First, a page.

Madison — More than a decade after an editorial cartoon helped spark opposition to lowering the hunting age to 8 years old, a controversial bill was signed into law Nov. 11 that eliminated the requirement that a youth be at least age 10 to hunt in Wisconsin.
It’s now up to parents or guardians to decide when a child is mature enough to hunt with a gun, bow, or crossbow.
“I’m excited about this,” said Jeff Schinkten, of Sturgeon Bay, the national president of Whitetails Unlimited, Inc., and grandfather to Charlie Prokash, 9, of Algoma, who he mentored opening weekend of the 2017 gun deer hunt in Door County.
“Charlie’s been carrying a BB gun along on my hunts for years, and safety has always been our first priority,” Schinkten said. “But let’s be honest. There are dozens of states that have allowed this for many years, and mentored kids have proven to be even safer than adults.”
As has been the case since Wisconsin’s mentored hunter law went into effect in 2009 – then for age 10 and older only – no hunter education is required, but the adult must be within arm’s length of the mentored hunter.
License sales for those age 9 and under began Nov. 13, and from that date through Nov. 21, 1,446 licenses were sold to kids age 9 and younger. In the first four days, more than 500 had been sold.
Authored by Sen. Terry Moulton, R-Chippewa Falls, and Rep. Rob Stafsholt, R-New Richmond, the bill passed the Senate 21-12; the Assembly by a vote of 57-32. It is known as 2017 Act 62.
In addition, the new law eliminates the former limit of one hunting device (gun, bow, crossbow) between the mentor and mentee. Each may now carry a hunting device, if they so choose.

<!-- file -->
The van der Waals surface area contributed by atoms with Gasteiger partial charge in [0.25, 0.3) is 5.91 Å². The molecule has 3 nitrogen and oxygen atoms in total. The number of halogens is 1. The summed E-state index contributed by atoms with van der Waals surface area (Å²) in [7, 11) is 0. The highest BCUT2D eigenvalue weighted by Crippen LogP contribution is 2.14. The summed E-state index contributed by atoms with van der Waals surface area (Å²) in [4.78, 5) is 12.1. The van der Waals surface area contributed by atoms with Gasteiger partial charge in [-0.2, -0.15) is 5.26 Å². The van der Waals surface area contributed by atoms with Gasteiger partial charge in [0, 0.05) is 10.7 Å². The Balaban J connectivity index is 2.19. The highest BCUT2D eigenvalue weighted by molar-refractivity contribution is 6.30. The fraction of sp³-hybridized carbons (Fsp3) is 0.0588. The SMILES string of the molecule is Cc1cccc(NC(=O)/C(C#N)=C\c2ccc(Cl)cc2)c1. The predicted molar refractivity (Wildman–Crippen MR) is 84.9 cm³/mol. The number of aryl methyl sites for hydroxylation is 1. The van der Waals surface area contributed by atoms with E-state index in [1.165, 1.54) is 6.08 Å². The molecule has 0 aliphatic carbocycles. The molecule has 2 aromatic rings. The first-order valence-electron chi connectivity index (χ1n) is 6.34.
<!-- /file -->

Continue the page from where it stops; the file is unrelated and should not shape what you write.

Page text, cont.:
Many volunteer hunter safety instructors opposed that part of the bill, stating that all the focus should be on the young hunter.
Group deer hunting is legal during the gun season, but the rule prohibits a mentor from killing a deer for the mentee, or from using a deer carcass tag issued to the mentee.
Legislators had attempted to eliminate the age restriction at least twice before. The first time, in 2006, they were also debating a proposal to keep 8-year-olds in booster seats, spawning editorial cartoons of children in car seats holding firearms.
Many hunter safety instructors also testified that they believed kids under age 12 may not be ready for the responsibility that comes with handling a firearm while hunting. The proposal did not advance, but three years later, the mentored hunt rule allowing hunting by those age 10 and older was passed.
State law now allows youths with hunter education to sit within voice or visual contact of an adult hunter at age 12, and hunt alone at age 14. However, those without hunter education born after Jan. 1, 1973, may only legally hunt under the mentored hunting law, within arm’s length of a qualified mentor.
Rep. Joel Kleefisch, chairman of the Assembly Natural Resources and Sporting Heritage Committee, said Act 62 allows responsible hunters to get kids off the couch and off the electronics and into the woods.
Schinkten said anything that can safely get more kids hooked on hunting is a good thing in times of declining license sales, the key funding tool of state wildlife management.
“(The season) will come and go before people realize it,” Schinkten said. “(But the law change) will put some extra people in the woods, and hopefully the mentors will do their job and stay safe. I get it. It scares people that an 8-year-old or a 9-year-old has a high-powered rifle in his hands. But it’s been done for years in other states.”
Right after getting his grandson a DNR customer ID number and his first hunting license, Schinkten and Prokash headed to a gun club with a scoped .243.
“We wanted to make sure he hits where he aims,” Schinkten said. “It’s one thing to miss, but we don’t want any wounding. He’s not going to be shooting at any running deer, and I’ll be right there with him.”